In textbooks and explanatory videos, they are often depicted as colourful balloons or clouds: electron orbitals provide information on the whereabouts of electrons in molecules, a bit like fuzzy snapshots.
In order to understand the exchange of electrons in chemical reactions, it is not only important to know their spatial distribution but also to be able to trace their motion in time. Scientists from Jülich, Marburg, and Graz have now made huge progress in this direction. They combined state-of-the-art methods used in laser and electron spectroscopy and successfully recorded orbital images with an extremely high temporal resolution.
The scientists tracked the orbital tomograms with ultrahigh resolution through time. For this purpose, the electrons in the molecules were excited into a different orbital with femtosecond laser pulses.
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"For decades, chemistry has been governed by two ambitions goals," says Professor Stefan Tautz, head of the Quantum Nanoscience subinstitute at Forschungszentrum Jülich. "One of these is understanding chemical reactions directly from the spatial distribution of electrons in molecules, while the other is tracing electron dynamics over time during a chemical reaction." Both of these goals have been achieved in separate ground-breaking discoveries in chemistry: frontier molecular orbital theory explained the role of the electron distribution in molecules during chemical reactions, while femtosecond spectroscopy made it possible to observe transition states in reactions. "It has long been a dream of physical chemistry to combine these two developments and to then trace electrons in a chemical reaction in time and space."
The scientists have now come a huge step closer to achieving this goal: they observed electron transfer processes at a metal—molecule interface in space and time. Such interfaces are the focus of research in the German Research Foundation’s Collaborative Research Centre 1083 at Philipps-Universität Marburg, and it was experiments conducted here that lead to today’s publication. "Interfaces initially appear to be no more than two layers side by side, whereas they are in fact the place where the functions of materials come into being. They therefore play a decisive role in technological applications," says Ulrich Höfer, professor of experimental physics at Philipps-Universität Marburg and collaborative research centre spokesman. In organic solar cells, for example, combining different materials at an interface improves the splitting of the states excited by incident light, thus allowing electricity to flow. Interfaces also play a key role in organic light-emitting diode (OLED) displays used in smartphones, for example.
The experimental approach used by the scientists is based on a breakthrough made a few years ago in molecular spectroscopy: photoemission orbital tomography, which itself is based on the well-known photoelectric effect. "Here, a layer of molecules on a metal surface is bombarded with photons, or particles of light, which excites the electrons and causes them to be released,” says Professor Peter Puschnig from the University of Graz. “These released electrons do not simply fly around in space, but – and this is the decisive point – based on their angular distribution and energy distribution, they provide a good indication of the spatial distribution of electrons in molecular orbitals."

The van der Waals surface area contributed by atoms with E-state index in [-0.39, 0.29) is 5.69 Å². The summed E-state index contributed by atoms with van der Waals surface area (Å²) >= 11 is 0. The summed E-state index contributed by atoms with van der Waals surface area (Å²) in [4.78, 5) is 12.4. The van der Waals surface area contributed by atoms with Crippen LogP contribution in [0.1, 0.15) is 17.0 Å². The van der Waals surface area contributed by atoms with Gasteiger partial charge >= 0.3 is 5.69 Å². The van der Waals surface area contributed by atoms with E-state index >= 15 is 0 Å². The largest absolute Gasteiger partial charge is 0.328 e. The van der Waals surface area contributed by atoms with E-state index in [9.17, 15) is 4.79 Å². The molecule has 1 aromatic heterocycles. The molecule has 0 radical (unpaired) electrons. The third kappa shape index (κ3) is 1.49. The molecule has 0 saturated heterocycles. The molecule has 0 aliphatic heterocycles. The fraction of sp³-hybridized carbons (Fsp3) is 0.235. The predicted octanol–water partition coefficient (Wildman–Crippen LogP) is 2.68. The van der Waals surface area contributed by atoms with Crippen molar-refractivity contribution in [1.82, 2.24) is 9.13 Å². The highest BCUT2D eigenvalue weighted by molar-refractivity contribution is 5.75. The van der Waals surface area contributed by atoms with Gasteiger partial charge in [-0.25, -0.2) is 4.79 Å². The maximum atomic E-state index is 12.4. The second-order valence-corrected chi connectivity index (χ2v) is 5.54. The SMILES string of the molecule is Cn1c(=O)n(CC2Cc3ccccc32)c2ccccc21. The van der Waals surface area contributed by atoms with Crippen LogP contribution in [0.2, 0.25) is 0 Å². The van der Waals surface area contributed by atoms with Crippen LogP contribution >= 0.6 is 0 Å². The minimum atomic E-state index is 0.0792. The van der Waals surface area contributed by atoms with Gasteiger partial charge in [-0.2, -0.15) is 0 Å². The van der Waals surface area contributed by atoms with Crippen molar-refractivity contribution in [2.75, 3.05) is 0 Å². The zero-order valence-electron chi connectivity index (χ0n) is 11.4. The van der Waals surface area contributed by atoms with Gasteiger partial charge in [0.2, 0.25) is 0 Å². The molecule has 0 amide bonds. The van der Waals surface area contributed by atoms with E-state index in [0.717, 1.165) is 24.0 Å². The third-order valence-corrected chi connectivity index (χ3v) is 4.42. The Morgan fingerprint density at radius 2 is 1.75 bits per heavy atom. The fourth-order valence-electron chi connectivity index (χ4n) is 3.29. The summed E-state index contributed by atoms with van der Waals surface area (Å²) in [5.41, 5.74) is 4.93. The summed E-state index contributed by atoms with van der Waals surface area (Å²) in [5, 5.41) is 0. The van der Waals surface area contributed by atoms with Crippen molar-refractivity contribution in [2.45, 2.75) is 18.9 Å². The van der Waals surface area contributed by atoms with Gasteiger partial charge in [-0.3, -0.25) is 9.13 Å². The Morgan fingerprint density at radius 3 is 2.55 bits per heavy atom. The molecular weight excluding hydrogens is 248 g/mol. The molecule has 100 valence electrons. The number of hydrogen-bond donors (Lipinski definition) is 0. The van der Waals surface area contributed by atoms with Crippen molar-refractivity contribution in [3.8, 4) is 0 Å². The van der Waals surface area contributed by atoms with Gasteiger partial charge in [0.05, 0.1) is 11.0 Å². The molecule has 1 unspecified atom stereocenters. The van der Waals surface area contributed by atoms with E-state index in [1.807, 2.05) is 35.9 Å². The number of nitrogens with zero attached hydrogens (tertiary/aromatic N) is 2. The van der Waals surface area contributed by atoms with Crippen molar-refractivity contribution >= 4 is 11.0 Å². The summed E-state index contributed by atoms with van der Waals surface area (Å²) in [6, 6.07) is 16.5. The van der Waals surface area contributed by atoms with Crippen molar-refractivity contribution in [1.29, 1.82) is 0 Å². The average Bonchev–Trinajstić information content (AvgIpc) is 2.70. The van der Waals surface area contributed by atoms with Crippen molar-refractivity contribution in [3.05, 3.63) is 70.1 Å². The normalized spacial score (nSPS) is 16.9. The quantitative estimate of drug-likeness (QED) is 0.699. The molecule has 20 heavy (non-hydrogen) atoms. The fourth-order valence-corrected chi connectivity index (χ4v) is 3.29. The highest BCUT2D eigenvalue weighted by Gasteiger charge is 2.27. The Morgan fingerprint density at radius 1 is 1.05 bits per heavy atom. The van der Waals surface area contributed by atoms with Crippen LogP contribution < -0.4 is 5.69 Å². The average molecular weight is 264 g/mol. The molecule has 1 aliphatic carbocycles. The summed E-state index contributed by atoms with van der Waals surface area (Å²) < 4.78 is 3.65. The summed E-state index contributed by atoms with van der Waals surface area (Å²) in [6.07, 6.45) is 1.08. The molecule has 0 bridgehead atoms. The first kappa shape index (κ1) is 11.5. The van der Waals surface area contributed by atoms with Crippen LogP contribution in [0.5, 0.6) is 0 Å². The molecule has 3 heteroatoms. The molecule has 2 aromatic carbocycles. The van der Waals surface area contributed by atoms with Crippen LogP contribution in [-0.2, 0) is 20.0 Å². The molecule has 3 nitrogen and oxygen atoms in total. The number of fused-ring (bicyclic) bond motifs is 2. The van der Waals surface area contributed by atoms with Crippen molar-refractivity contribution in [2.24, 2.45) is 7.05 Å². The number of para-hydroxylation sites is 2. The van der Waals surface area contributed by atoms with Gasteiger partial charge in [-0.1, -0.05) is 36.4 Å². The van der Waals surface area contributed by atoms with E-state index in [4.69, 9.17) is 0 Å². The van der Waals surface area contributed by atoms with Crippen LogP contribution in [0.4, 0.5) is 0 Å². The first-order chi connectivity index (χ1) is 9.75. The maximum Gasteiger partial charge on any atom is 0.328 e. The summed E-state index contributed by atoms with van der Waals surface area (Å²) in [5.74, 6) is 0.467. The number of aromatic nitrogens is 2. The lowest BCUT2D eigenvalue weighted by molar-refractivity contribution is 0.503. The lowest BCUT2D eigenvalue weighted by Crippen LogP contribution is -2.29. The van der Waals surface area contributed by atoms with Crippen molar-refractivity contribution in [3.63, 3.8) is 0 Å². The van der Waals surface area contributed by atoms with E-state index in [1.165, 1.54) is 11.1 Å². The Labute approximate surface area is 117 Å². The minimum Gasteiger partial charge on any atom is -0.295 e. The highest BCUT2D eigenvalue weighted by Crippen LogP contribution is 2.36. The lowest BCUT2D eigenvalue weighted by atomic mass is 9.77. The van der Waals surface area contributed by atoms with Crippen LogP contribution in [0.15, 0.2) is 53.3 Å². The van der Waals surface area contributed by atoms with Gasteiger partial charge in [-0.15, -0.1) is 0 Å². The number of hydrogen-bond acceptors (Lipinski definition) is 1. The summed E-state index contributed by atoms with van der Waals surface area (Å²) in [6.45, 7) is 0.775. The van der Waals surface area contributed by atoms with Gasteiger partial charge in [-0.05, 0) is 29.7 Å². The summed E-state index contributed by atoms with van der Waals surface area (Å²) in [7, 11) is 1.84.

"The key result of our work is that we can image the orbital tomograms with ultrahigh resolution over time," says Dr. Robert Wallauer, group leader and research assistant at Philipps-Universität Marburg. To do so, the scientists not only used special lasers with ultrashort pulses in the femtosecond range to excite the electrons in the molecules; they also used a novel impulse microscope which simultaneously measured the direction and energy of the electrons released with very high sensitivity. One femtosecond is 10-15 seconds – a millionth of a billionth of a second. In relation to a second, this is as little as a second in relation to 32 million years. Such short pulses are like a kind of strobe light and can be used to break down fast processes into individual images. This enabled the researchers to trace the electron transfer as if in slow motion. “This allowed us to spatially trace the electron excitation pathways almost in real time,” says Tautz. "In our experiment, an electron was first excited from its initial state into an unoccupied molecular orbital by a first laser pulse before a second laser pulse enabled it to finally reach the detector. Not only could we observe this process in detail over time, but the tomograms also allowed us to clearly trace where the electrons came from."
"We believe that our findings represent a crucial breakthrough towards the goal of tracing electrons through chemical reactions in space and time," says Ulrich Höfer. "In addition to the fundamental insights into chemical reactions and electron transfer processes, these findings will also have very practical implications. They open up countless possibilities for the optimization of interfaces and nanostructures and the resulting processors, sensors, displays, organic solar cells, catalysts, and potentially even applications and technologies we haven't even thought of yet."